In this new short film, an artist finds hope in an unlikely place — the city’s storefront gates, rolling up day after day.
Hallelujah Anyway, Anyway
A daily routine becomes a symbol of resilience for a New York artist.
“In 1992, I moved into a 275-square-foot fifth-floor walk-up on Seventh Street in the East Village. Back then, it was a place where a lot of young gay artists lived. I grew up on Long Island, and in high school I used to take the train into the city on weekends. I couldn’t believe that now I actually got to fall asleep in the city. 1992 was the year I went to a lot of clubs — really, my only year doing that — so I often found myself walking home really early in the morning just as shopkeepers in the neighborhood were throwing open their gates. I love the sound. How raw it was. And how every shopkeeper moved a little differently and had their own subtle flourishes. I was struck by the different ways this endlessly repeated everyday act could make me feel. Sometimes it was like, “Yes, a new day. A fresh start.” Other times there was, “This again.” I wanted to focus my art on moments that had that kind of overlooked power. “Excuse me.” So I spent about a month walking up and down First Avenue with my Hi8 camera early in the morning before biking up to my word-processing day job in Midtown — “Maybe don’t look at the camera” — asking shopkeepers if it was all right to tape them lifting their gates. The person at the place where I used to get pierogies asked if she could comb her hair first. I put it all together in a video art piece I called “Hallelujah Anyway, Number 2.” Back then, I was naming a lot of pieces “Hallelujah Anyway,” which is the title of a book of Kenneth Patchen poems. To me, “Hallelujah anyway” described and still describes my relationship to being alive, and especially to being alive in New York City. You know, life is hard and messy and fragile and always changing. And I give thanks for it. I lived in that apartment for 17 years, until 2009. The neighborhood changed. Some shops stuck around. Others didn’t. The community I was part of was devastated by AIDS. I’m still here. So many people I looked up to and loved aren’t. Now we’re in the middle of another health crisis, and I find myself thinking a lot about New York City in the early ’90s. I live a bit further down in the Lower East Side in a one-bedroom apartment I share with my husband. I still sometimes can’t believe I get to sleep here. Last spring during quarantine, we would throw open our window and clap at 7:00 PM along with everyone else. And every time I noticed at this one window across the courtyard a person waving a white handkerchief. I loved it and looked forward to it and recorded it night after night. Waving a white flag can mean surrender, but that’s not what I saw. To me, it was a gesture of gratitude and also a way of saying, “I’m here.” Another way of saying, “Hallelujah anyway.” [CLAPPING]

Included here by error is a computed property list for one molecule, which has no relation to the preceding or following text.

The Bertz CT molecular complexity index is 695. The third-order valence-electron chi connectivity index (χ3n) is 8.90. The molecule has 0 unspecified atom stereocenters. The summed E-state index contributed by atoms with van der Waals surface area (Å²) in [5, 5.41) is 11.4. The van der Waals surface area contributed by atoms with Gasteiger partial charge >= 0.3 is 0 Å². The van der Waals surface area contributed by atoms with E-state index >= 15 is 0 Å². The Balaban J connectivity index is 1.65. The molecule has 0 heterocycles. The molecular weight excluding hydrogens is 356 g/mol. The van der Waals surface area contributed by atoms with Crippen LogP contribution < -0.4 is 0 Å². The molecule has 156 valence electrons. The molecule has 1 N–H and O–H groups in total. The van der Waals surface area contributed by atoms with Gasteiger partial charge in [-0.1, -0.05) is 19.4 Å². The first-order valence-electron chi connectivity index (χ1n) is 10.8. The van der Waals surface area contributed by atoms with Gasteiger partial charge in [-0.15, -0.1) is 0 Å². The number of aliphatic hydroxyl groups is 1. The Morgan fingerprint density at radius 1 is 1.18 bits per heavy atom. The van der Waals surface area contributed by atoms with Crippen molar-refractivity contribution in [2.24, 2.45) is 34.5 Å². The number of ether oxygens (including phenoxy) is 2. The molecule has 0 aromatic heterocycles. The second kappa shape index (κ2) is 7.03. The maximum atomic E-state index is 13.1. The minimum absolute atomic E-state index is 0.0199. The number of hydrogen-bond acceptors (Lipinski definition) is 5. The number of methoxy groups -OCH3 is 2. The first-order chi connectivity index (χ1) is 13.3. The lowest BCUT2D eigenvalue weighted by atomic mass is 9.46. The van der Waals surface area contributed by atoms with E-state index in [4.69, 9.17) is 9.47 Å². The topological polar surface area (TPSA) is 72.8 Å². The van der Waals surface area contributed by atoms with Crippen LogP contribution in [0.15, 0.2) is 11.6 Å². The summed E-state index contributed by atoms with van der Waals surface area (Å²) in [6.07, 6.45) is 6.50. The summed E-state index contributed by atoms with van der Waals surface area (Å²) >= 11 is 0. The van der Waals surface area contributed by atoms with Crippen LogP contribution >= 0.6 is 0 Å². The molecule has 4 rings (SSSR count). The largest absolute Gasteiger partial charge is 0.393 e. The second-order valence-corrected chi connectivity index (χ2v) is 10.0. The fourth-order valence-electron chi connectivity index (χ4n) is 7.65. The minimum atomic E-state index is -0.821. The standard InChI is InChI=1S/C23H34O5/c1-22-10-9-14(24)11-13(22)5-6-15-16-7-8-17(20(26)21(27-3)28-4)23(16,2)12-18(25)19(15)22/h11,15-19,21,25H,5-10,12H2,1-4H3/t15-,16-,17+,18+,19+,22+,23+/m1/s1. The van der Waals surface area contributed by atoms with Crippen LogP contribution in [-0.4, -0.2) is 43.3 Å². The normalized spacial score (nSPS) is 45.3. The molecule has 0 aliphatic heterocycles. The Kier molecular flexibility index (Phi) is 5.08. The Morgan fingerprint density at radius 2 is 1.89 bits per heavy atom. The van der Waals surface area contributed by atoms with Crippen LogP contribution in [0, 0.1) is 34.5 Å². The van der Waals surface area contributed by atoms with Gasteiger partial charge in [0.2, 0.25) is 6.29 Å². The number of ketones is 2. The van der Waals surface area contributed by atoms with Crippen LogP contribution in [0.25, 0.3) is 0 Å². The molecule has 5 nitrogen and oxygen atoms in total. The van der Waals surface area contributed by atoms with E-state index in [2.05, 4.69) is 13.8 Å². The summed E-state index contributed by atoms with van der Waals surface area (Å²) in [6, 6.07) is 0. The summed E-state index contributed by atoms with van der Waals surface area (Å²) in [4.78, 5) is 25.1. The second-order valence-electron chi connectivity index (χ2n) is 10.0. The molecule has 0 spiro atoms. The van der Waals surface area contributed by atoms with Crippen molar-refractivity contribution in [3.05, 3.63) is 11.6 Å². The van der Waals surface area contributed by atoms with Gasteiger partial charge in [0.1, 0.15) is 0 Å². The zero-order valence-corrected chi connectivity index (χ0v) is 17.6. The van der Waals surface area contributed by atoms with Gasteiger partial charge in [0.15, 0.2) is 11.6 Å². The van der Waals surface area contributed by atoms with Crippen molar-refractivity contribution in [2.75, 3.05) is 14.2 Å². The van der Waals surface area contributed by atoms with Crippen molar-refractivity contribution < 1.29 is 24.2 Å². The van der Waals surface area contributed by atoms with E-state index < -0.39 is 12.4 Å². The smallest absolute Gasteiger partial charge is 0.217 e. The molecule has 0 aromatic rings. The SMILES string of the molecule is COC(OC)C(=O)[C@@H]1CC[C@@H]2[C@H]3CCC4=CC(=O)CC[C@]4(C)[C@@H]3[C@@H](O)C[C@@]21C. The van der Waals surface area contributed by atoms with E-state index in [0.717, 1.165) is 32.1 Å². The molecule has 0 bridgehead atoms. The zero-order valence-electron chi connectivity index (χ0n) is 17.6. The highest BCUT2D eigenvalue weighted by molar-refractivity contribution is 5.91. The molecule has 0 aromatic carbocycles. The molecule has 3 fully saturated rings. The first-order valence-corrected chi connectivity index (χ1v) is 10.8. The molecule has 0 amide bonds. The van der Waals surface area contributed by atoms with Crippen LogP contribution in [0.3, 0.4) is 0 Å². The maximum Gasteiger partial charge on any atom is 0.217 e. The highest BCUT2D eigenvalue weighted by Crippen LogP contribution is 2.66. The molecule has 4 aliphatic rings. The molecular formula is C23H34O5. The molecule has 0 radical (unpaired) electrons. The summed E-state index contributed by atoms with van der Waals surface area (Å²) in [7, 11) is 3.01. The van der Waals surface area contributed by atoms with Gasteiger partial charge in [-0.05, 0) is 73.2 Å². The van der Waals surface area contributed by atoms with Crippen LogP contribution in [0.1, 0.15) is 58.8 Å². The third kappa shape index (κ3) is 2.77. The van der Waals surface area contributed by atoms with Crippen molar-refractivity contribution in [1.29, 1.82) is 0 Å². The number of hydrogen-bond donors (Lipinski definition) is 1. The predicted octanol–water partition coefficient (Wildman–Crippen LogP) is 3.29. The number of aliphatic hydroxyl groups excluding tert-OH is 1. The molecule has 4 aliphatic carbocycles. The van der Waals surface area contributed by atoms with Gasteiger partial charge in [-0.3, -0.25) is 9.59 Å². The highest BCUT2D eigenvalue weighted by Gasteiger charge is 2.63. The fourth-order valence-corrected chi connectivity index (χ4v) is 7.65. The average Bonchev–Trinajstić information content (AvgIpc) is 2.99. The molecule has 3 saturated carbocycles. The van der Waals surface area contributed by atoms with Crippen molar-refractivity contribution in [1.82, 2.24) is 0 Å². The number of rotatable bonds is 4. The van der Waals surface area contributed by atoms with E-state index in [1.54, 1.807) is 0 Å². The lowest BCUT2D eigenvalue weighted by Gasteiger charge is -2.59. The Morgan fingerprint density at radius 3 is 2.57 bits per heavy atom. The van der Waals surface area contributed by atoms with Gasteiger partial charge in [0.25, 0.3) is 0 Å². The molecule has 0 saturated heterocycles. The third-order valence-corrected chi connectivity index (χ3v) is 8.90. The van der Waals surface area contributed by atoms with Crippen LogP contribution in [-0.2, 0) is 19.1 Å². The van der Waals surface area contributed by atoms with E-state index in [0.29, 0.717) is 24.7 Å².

By Neil Goldberg
Mr. Goldberg is a New York-based artist.
For almost three decades, I’ve been making visual art with New York City at its center. I’m especially drawn to everyday moments that, when you focus on them, have unexpected emotional power: the riveted expressions of lunchgoers scanning a salad bar, the split-second disorientation of commuters emerging from the subway onto the street. I work mostly in public, but I don’t know how to do that right now. So I find myself looking back on footage I shot in the past to try to make sense of the present. In the short documentary above, I revisited a video I shot in the early 1990s, of shopkeepers near my East Village apartment throwing open their gates in the morning, to reflect on the perpetual change and resilience that mark life in New York City.
Neil Goldberg is a visual artist and the host of the podcast “She’s a Talker.” His work has been exhibited at the Museum of Modern Art, the New Museum of Contemporary Art and the Museum of the City of New York.
The Times is committed to publishing a diversity of letters to the editor. We’d like to hear what you think about this or any of our articles. Here are some tips. And here's our email: [email protected].
Op-Docs is a forum for short, opinionated documentaries by independent filmmakers. Learn more about Op-Docs and how to submit to the series. Follow The New York Times Opinion section on Facebook, Twitter (@NYTopinion) and Instagram.
Source: Read Full Article